Shoot food photographs that sell the product without accompanying text descriptions.
The way to a person's stomach is through their eyes, which is why there is so much demand nowadays for mouth-watering food photography among food establishments and food products. Whether you shoot food for a living or for your Mom and Pop chop-and-chew shop, you will benefit from this workshop, where renowned food photographer Mark Floro cooks up a generous serving of professional techniques and trade secrets for making pictures look good enough to eat. Even the finest cuisine is like a beautiful model: it, too, must be made up, prepped, and lit properly to look good in a photo.
What will be covered
- Equipment needed, from camera and lenses, lights, to inexpensive widgets
- Start with the ingredients: Why food photography is only as good as the food stylist
- Go from rare: Different styles of photographing food
- To medium: Sculpting food with light, and bringing out color and texture
- To well done: professional tricks for making food positively appetizing and irresistible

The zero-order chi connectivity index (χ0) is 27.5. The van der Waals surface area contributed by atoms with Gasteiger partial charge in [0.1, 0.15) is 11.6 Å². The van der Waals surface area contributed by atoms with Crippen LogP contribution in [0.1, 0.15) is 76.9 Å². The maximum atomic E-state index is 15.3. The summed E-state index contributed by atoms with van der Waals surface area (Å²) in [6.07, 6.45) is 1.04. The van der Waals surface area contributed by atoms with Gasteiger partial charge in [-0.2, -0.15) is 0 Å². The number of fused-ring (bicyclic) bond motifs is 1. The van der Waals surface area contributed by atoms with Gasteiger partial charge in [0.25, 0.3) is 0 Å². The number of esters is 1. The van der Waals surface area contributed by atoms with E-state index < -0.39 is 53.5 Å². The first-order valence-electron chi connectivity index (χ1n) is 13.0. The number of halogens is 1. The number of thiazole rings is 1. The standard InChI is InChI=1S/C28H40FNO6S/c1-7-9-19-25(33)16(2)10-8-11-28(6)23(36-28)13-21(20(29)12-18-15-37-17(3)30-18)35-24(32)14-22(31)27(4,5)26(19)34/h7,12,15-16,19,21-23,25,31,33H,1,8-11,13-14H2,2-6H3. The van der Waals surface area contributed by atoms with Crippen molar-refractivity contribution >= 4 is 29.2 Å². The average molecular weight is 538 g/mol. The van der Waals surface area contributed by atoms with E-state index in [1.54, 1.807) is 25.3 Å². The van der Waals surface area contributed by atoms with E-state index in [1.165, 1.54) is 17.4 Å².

- How to light drinks
- Problems, solutions, and workarounds
- The business side of food photography
Who should attend
- Commercial photographers doing work for advertising and food packaging
- In-house staff of food establishments in charge of preparing displays, menus, and sales materials
- Photographers planning to specialize in food photography
- Amateur photographers who want to broaden their skill set
- Participants should have attended the PCCI Basic Photography workshop, or have equivalent experience in photography
- Digital camera with manual exposure control, and preferably but not necessarily with a PC socket for external flash
- Lens that can fill the frame with a single entrée on a regular-sized plate
- Laptop with a program for viewing and selecting uploaded images (the camera's included application will be sufficient). Please advise the front office if you cannot bring a laptop.
You yourself must have fallen under the spell of Mark Floro's magic somewhere, at some time: when you were drawn into a restaurant or picked up a food product displaying a photograph Mark took. He has photographed for the menus, outdoor and counter displays, print ads, posters, and packaging of Chow King, Pizza Hut, Tokyo Tokyo, Nestle, Magnolia, Fruits & Ice Cream, San Miguel, Purefoods, Selecta, Universal Robina, Unilever, and of course his wife's Italian specialty restaurant, Buon Giorno!
Comments from participants
The instructor was very knowledgeable and very hands-on.– Livingston Kofi Quashigah (South American Entertainment)
Mark’s passion and knowledge were excellent, and he was so easy and accommodating to learn from. Very helpful and positive when giving comments. Best class so far that I’ve taken at PCCI.– Sofia Genato (The Stork Studio)
It was very hands-on. Lots of shooting.– Bert Chu